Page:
The Oarsman

UTLA Plans Strike Against LAUSD

Alicia Valenciana, Editor-in-Chief

Los Angeles Unified School District  may face its first potential teacher strike since 1989.  

United Teachers Los Angeles, a union representing more than 35,000 teachers,  conducted a strike authorization vote Aug. 23-30, resulting in 98 percent of its members who cast ballots voting in favor of a strike. Additionally, Venice High School teachers voted 100 percent in favor of a strike, according to Wendy Sarnoff, UTLA chairwoman at Venice High School. Teachers have been wearing red t-shirts to show their support for the union.

Local educators may strike because they want a fair pay raise, smaller class sizes, and improved school safety, among other things. UTLA claims that LAUSD is only offering teachers a two percent raise while LAUSD claims that a six percent raise is available for teachers.

The community is invited to a meeting to support public schools on Thursday, Sept. 13 at 3:30 p.m. in Wade Park, 4162 Wade St., Culver City.

LAUSD, led by new Superintendent Austin Beutner, claims that it also supports smaller class sizes, but UTLA’s demands would bankrupt the district.

Although UTLA received 98 percent of votes in favor of a strike, they may not walk out or strike. However, the vote does give the union the lawful right to call a strike, depending on the status of the negotiation with the district.

UTLA is part of a national movement to address a crisis it claims its members have been living with for too long: a public education system that is criminally underfunded, according to www.utla.net.

UTLA has been trying to reach an agreement with LAUSD for more than 16 months. Essentially, UTLA and its members would like LAUSD to allocate its $1.7 billion in reserves to bargain crucial issues, including a fair pay raise, smaller class sizes, charter and co-location regulation, less testing, more nurses, counselors, social workers and librarians, improved school safety and more support for community schools and families.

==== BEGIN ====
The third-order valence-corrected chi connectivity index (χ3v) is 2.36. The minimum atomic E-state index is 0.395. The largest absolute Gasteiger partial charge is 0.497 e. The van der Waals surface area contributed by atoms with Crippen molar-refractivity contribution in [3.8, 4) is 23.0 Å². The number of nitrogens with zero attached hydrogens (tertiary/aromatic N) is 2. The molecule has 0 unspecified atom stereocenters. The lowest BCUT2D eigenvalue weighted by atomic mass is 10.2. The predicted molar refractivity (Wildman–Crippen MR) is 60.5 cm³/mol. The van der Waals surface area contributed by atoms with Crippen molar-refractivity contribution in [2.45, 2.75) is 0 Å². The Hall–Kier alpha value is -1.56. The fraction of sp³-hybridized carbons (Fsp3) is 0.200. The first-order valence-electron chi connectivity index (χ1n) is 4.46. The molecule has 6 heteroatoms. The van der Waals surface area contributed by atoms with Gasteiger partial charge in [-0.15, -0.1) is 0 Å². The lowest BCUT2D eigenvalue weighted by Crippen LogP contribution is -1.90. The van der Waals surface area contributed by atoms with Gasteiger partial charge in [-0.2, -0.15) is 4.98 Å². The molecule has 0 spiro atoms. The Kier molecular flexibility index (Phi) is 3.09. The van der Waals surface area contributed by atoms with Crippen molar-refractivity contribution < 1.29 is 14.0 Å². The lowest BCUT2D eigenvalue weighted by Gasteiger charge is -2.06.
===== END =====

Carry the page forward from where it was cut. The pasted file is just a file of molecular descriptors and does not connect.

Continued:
Although UTLA claims that LAUSD has $1.7 billion in unrestricted reserves, LAUSD in fact begins the 2018-2019 school year with $1.2 billion in savings, according to www.achieve.lausd.net.

Teachers and the district will begin mediation on Sept. 27, mandated by the Public Employment Relations Board (PERB).

When compared with 47 other Southern California school districts, LAUSD teachers with 10 years and 45 units are being paid approximately $9,000 less than the average, coming in at the very bottom for salaries.

“I think teachers feel empowered,” said Soni Lloyd, social studies teacher and co-chair of UTLA at Venice High School. “They realize that the value of this district depends on the classroom of teachers. We are forcing the district to recognize the value that we provide every day, and that we can’t be reproducing it if we aren’t paid equitably and treated equitably.”

On May 24, thousands of teachers, parents and students, including many Venice teachers, rallied in downtown Los Angeles to demand a better contract for educators in LAUSD. Many people that attended wore red t-shirts as a symbol of unity.

The LAUSD school board recently selected Superintendent Beutner, raising many concerns. Beutner is a businessman, civic leader and philanthropist. He co-founded Evercore Partners and is the former publisher and CEO of the Los Angeles Times and the San Diego Union-Tribune. UTLA, however, advocated for a leader with experience in education, knowledge of Los Angeles’ neighborhoods, and a history of collaboration with communities and labor.

“If the district doesn’t meet our demands, we will strike,” Ms. Sarnoff.

“We are 42 at the bottom of 50 states with what we pay for our students and our teachers,” said Ms. Sarnoff. “How can we possibly provide for you the best education when the state isn’t paying its fair share?”

The 1989 strike lasted nine days, with UTLA winning three successive yearly salary increases of eight percent each, along with a restructuring that implemented school site decision-making and school-based management.

“If we can’t make salaries go up, education as we know it is going to disappear,” said Ms. Sarnoff.

 

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